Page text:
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Capital market development and economic growth in Bolivia

Zegada Escobar, Ariel Santiago (2011) Capital market development and economic growth in Bolivia.

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Abstract:The issue of whether or not the financial sector contributes to the economy has been object of much discussion in the past few decades. While some argue that financial development has a great potential in generating economic growth, others maintain that it is economic growth that precedes financial development, that they are both mutually causal or, that there is no relationship between them at all. These contradictory viewpoints have been based on several empirical studies which have brought to light the large heterogeneity on the nature of this relationship among countries and have highlighted the importance of carrying out in-depth country-specific studies to assess this relationship in order to include country-specific characteristics in the analysis. Bolivia is one of the poorest countries in Latin America. It has experimented with many different economic policies in different moments of its history, going from nationalization to privatization, capitalization and, more recently, nationalization again. In spite of this, its economic growth rates have remained persistently low and have been largely determined by population growth. It is in this context that this thesis analyzes the relationship between the capital market and economic growth in Bolivia. The Bolivian capital market is of recent creation. The legal basis for its functioning was established in the late 1970’s, while the Bolivian Stock Exchange (Bolsa Boliviana de Valores) started operating just in 1989 and the trading of stocks was introduced in 1994. Currently, the most traded instruments are fixed-income securities, in particular, fixed-term deposits. Since their introduction in the Bolivian Stock Exchange in 1994 the trading of stocks has represented only a minor proportion of total trades and has never exceeded 3,7% of the total amount traded. The base of issuers is characterized by a large presence of financial institutions and a very modest participation of small and medium-sized enterprises which compose the largest group of firms in the country and are an important source of employment. The relationship between capital market development and economic growth is assessed by estimating bivariate and trivariate Vector Autoregressive models and performing Granger causality tests using quarterly time-series data from the period between 1994 and 2010. Measures of size and liquidity for both the stock market and the fixed-income security market are used and economic growth is measured with real GDP per capita. The main conclusion of the thesis is that the Bolivian capital market has not significantly contributed to the growth of the economy during the time period analyzed. This suggests that the stock market is too small and illiquid to contribute to economic growth; and that the fixed-income security market, although larger and more liquid, has also a limited impact on the economy. This does not imply, however, that the Bolivian capital market is unimportant or that it should not be considered as a means for promoting economic growth. It rather seems to suggest that there might be a threshold in terms of size and liquidity that must be reached before the capital market is able to influence the economic dynamics of the country. In addition, it may be presumed that the current configuration of issuers and investors participating in the Bolivian capital market, characterized by a predominant presence of firms coming from the financial sector and a very modest presence of enterprises from the productive sector, limits the possibility for this mechanism to boost economic growth.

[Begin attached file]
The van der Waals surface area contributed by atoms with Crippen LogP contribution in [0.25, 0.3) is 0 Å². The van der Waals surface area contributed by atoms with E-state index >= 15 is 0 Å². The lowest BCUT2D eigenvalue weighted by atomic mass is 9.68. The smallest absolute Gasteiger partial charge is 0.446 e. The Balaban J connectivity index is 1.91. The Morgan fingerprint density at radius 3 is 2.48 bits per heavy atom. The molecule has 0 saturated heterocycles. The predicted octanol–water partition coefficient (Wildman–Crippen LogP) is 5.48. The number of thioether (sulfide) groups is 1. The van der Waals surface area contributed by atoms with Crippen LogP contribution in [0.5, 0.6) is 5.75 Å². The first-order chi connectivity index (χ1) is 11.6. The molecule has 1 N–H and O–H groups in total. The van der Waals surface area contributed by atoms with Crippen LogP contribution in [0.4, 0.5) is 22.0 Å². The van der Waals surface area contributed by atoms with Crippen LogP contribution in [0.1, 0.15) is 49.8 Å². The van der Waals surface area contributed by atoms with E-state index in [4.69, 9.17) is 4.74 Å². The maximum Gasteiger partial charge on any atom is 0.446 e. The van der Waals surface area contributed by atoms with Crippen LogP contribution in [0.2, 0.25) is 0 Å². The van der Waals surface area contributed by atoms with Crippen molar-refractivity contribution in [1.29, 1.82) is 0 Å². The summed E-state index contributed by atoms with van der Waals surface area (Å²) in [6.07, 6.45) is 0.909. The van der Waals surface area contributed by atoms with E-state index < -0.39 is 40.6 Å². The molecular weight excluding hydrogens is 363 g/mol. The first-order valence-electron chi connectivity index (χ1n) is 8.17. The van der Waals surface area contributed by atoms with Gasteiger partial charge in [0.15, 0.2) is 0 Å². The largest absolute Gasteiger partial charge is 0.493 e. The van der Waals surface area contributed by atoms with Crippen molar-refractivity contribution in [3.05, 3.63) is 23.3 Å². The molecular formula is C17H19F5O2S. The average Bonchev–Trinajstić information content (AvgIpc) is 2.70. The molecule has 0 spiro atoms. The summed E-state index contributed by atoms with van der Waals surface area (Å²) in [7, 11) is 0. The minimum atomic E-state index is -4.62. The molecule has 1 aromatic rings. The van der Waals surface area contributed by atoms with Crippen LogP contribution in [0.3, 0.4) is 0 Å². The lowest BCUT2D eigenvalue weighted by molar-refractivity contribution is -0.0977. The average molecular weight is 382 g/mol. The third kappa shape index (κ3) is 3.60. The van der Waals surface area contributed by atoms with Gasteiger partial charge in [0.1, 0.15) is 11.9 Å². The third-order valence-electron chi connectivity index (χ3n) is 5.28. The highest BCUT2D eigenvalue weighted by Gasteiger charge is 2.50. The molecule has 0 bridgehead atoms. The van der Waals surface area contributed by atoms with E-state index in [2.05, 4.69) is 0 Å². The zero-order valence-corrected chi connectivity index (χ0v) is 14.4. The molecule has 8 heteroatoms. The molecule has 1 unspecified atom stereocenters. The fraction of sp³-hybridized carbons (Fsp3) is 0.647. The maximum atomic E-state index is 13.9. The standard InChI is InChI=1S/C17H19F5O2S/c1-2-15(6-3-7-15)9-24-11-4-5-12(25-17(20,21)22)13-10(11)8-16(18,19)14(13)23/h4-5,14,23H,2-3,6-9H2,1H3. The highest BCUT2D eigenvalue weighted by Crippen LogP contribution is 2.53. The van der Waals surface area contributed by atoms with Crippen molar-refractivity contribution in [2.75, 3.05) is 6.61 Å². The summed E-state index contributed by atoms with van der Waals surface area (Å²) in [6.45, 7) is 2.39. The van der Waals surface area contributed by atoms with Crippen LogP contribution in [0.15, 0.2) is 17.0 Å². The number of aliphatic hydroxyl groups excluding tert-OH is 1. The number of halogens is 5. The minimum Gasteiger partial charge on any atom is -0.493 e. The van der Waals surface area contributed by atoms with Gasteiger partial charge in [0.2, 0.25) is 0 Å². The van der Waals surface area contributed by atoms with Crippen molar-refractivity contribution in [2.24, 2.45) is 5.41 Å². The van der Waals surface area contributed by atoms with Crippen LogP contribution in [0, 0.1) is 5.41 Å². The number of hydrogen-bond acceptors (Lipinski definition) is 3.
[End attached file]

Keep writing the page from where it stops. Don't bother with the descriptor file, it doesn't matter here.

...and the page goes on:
Item Type:Essay (Master)
Faculty:BMS: Behavioural, Management and Social Sciences
Subject:85 business administration, organizational science
Programme:Industrial Engineering and Management MSc (60029)
Link to this item:http://purl.utwente.nl/essays/61649
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